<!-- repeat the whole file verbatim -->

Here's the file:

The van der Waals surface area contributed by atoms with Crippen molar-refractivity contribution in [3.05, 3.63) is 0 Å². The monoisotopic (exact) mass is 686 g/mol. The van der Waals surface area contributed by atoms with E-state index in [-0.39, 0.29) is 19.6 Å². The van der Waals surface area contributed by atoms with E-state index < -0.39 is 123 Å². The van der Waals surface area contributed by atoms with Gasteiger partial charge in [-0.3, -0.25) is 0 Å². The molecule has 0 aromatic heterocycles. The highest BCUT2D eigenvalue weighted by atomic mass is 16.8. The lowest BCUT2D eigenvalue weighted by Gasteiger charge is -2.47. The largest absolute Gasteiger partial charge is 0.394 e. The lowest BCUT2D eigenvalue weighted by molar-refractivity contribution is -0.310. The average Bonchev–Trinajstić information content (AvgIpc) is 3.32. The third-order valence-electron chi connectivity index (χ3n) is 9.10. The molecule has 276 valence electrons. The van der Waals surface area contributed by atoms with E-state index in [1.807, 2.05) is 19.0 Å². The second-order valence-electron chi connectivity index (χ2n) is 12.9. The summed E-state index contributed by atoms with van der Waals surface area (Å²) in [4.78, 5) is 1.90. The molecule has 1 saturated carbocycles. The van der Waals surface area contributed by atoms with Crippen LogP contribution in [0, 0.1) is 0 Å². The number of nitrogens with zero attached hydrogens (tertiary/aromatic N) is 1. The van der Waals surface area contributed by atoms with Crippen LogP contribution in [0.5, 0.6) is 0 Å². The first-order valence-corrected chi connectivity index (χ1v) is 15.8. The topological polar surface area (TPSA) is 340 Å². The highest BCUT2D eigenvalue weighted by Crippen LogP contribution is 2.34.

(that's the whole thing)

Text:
The van der Waals surface area contributed by atoms with Crippen molar-refractivity contribution in [3.05, 3.63) is 0 Å². The monoisotopic (exact) mass is 686 g/mol. The van der Waals surface area contributed by atoms with E-state index in [-0.39, 0.29) is 19.6 Å². The van der Waals surface area contributed by atoms with E-state index < -0.39 is 123 Å². The van der Waals surface area contributed by atoms with Gasteiger partial charge in [-0.3, -0.25) is 0 Å². The molecule has 0 aromatic heterocycles. The highest BCUT2D eigenvalue weighted by atomic mass is 16.8. The lowest BCUT2D eigenvalue weighted by Gasteiger charge is -2.47. The largest absolute Gasteiger partial charge is 0.394 e. The lowest BCUT2D eigenvalue weighted by molar-refractivity contribution is -0.310. The average Bonchev–Trinajstić information content (AvgIpc) is 3.32. The third-order valence-electron chi connectivity index (χ3n) is 9.10. The molecule has 276 valence electrons. The van der Waals surface area contributed by atoms with E-state index in [1.807, 2.05) is 19.0 Å². The second-order valence-electron chi connectivity index (χ2n) is 12.9. The summed E-state index contributed by atoms with van der Waals surface area (Å²) in [4.78, 5) is 1.90. The molecule has 1 saturated carbocycles. The van der Waals surface area contributed by atoms with Crippen LogP contribution in [0, 0.1) is 0 Å². The number of nitrogens with zero attached hydrogens (tertiary/aromatic N) is 1. The van der Waals surface area contributed by atoms with Crippen LogP contribution in [0.5, 0.6) is 0 Å². The first-order valence-corrected chi connectivity index (χ1v) is 15.8. The topological polar surface area (TPSA) is 340 Å². The highest BCUT2D eigenvalue weighted by Crippen LogP contribution is 2.34.